Brittlebank Park

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Coordinates: 32°47′16″N 79°57′38″W / 32.7877°N 79.9606°W / 32.7877; -79.9606

Brittlebank Park
Ashley River.JPG
Brittlebank Park is located along the Ashley River in Charleston, South Carolina.
Area 10 acres (4.0 ha)
Created 1975 (1975)
Operated by City of Charleston

Brittlebank Park is a ten-acre park located between Lockwood Boulevard (to the east) and the Ashley River (to the west) in Charleston, South Carolina. To the south is a condominium project and to the north is the minor league baseball stadium, the Joseph P. Riley, Jr. Park.

History[edit]

The land upon which Brittlebank Park is built was used as a landfill and garbage dump, opened in 1954 and closed in 1970 when the United States Corps of Engineers charged that it was polluting the Ashley River.[1]

Julius Brittlebank was photographed in 1901 while living in Charleston, South Carolina.

The park is named for Julius Brittlebank (1859-1937), who made his fortune by starting as an office boy in a grits mill in Indiana and eventually formed his own company, Hudnut Milling Co., at the turn of the twentieth century. He had settled in Charleston in 1889, and he died in 1937 in Hawaii during his eighteenth trip around the world. In his will, he left about $89,000 to each of three cities for the construction of parks including one in Charleston and two in Indiana.[2] His estate's gift was triggered upon the death of his son, Frank Brittlebank, on November 26, 1966. The conditions were that the cities had to name the parks in honor of Mr. Brittlebank and maintain the parks.[3] Charleston's City Council accepted the money on January 24, 1967.[4] The park was built in 1975.[5]

Two acres at the northern end of the park were given to the Citadel (The Military College of South Carolina) as part of a complex land swap with the City of Charleston. The transfer, approved by the State of South Carolina in December 1993, was necessary for the construction of Joseph P. Riley, Jr. Park.[6]

Features[edit]

Brittlebank Park is a largely passive park along the waterfront. The Charleston Department of Leisure Services sought permission build a boardwalk and dock at the park in December 1977 at the northern end,[7][8] but the pier was not completed until 1992.[9][10] The park includes a playground which was specifically crafted to accommodate handicapped children.[11]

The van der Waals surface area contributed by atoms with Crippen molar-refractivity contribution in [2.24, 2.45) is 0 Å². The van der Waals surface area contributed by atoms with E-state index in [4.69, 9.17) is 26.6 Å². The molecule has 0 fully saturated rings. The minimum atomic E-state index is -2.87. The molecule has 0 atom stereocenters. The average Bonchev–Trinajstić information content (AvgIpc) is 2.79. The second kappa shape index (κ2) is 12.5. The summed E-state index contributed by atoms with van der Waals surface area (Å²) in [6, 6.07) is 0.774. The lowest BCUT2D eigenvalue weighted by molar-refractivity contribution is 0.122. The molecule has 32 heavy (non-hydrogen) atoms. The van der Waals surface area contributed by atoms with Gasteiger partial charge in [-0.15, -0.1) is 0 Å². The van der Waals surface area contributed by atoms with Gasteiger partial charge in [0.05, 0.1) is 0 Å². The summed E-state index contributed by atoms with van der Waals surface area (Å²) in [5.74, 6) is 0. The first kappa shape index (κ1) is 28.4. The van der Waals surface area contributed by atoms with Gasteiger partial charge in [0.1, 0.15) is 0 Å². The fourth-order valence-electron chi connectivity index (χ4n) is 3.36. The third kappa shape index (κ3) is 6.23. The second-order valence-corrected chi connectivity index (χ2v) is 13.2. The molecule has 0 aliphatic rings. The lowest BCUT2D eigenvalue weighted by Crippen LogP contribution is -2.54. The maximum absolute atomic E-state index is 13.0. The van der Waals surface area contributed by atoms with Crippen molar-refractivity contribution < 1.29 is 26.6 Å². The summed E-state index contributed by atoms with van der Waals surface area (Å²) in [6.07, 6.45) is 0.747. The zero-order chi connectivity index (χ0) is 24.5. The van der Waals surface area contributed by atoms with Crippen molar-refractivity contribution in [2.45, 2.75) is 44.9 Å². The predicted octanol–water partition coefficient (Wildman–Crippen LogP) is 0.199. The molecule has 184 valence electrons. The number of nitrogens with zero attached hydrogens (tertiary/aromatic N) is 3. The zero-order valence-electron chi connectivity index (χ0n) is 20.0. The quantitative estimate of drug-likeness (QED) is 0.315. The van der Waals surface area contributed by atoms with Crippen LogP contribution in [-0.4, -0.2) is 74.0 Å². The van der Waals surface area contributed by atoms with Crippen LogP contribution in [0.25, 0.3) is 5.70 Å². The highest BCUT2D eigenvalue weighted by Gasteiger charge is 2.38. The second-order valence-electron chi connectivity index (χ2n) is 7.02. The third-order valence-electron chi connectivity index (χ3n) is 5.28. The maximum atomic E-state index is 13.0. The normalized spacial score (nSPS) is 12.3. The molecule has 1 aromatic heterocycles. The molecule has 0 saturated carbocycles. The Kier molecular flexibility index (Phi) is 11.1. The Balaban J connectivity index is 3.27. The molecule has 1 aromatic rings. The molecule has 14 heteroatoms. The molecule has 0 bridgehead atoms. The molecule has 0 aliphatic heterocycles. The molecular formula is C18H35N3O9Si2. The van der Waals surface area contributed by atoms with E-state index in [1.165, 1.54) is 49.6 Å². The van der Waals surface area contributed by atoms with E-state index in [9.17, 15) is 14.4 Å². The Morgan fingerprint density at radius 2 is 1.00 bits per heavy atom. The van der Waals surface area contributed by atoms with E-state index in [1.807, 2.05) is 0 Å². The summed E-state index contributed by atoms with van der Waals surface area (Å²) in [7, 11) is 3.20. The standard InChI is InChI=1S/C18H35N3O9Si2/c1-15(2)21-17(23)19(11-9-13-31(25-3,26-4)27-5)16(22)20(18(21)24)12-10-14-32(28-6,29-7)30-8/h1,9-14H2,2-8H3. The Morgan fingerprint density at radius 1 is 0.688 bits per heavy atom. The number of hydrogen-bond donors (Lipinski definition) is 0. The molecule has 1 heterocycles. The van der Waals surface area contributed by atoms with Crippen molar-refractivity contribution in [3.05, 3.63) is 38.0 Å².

Use as a Special Event Venue[edit]

Because of its largely open design, Brittlebank Park has been a popular location for special events such as musical events, sporting tournaments, and political protests.

In 1987, residents gathered at Brittlebank Park to mark Harmonic Convergence Day.[12]

Starting in 1989, a local radio station hosted a large series of concerts at Brittlebank Park known as "WaveFest" (in honor of the 96 Wave station). The event quickly grew too large for the venue with as many as 75,000 people attending in 1995. City Council adopted a limit on the size of such events at Brittlebank Park, and the 1996 edition was moved to another site in Charleston.[13] In 1999, the park was the location for another musical event hosted by a radio station, the Z-93 Budweiser Reggae Festival.[14]

In 2011, Brittlebank Park was the center for the Occupy movement's Charleston efforts.[15]

Notes[edit]

  1. ^ Jack Roach (Oct 7, 1970). "Airport Borrow Pit Likely to Become Garbage Dump". Charleston News & Courier. p. B1. Retrieved Nov 15, 2012. 
  2. ^ Ben Moise (Oct 9, 1976). "Bequest Launched City's Newest Park". Charleston News & Courier. p. 12A. Retrieved Nov 15, 2012. 
  3. ^ "Brittlebank Park Funds Not Received". Charleston News & Courier. June 19, 1967. p. 10A. Retrieved Nov 14, 2012. 
  4. ^ "City Accepts $89,000 to Build Park". Charleston News & Courier. Jan 25, 1967. p. 15A. Retrieved Nov 15, 2012. 
  5. ^ "Pier, Docks Planned at Brittlebank Park". Charleston News & Courier. July 6, 1989. p. 1A. Retrieved Nov 14, 2012. 
  6. ^ "State OKs Land Trade for Pro Baseball Stadium". Charleston Post & Courier. Dec 3, 1993. p. 1A. Retrieved Nov 14, 2012. 
  7. ^ "Brittlebank Park Pier Permit Sought". Charleston News & Courier. Dec 8, 1977. p. 6A. Retrieved Nov 14, 2012. 
  8. ^ "Pier, Docks Planned at Brittlebank Park". Charleston News & Courier. July 6, 1989. p. 1A. Retrieved Nov 14, 2012. 
  9. ^ Robert Behre (July 24, 1992). "Brittlebank Pier May Open Soon". Charleston Post & Courier. p. B1. Retrieved Nov 15, 2012. 
  10. ^ "Just Opened Fishing-Pier Makes Brittlebank Park a Great Catch". Charleston News & Courier. Sep 3, 1992. p. 15D. Retrieved Nov 15, 2012. 
  11. ^ Francia McCormack (Aug 8, 2002). "Playground to Be Handicapped-Accessible". Charleston Post & Courier. Retrieved Nov 15, 2012. 
  12. ^ "Residents Converge at Brittlebank". Charleston Post & Courier. Aug 17, 1987. p. 2B. Retrieved Nov 15, 2012. 
  13. ^ "Concert Shifts to Cooper River". Charleston Post & Courier. Aug 7, 1996. p. 1A. Retrieved Nov 14, 2012. 
  14. ^ Prentiss Findlay (May 20, 1999). "Reggae Festival Set for Brittlebank Park Friday". Charleston Post & Courier. p. 18E. Retrieved Nov 15, 2012. 
  15. ^ "Occupy Charleston Begins at Brittlebank Park". Charleston Post & Courier. Oct 19, 2011. Retrieved Nov 15, 2012.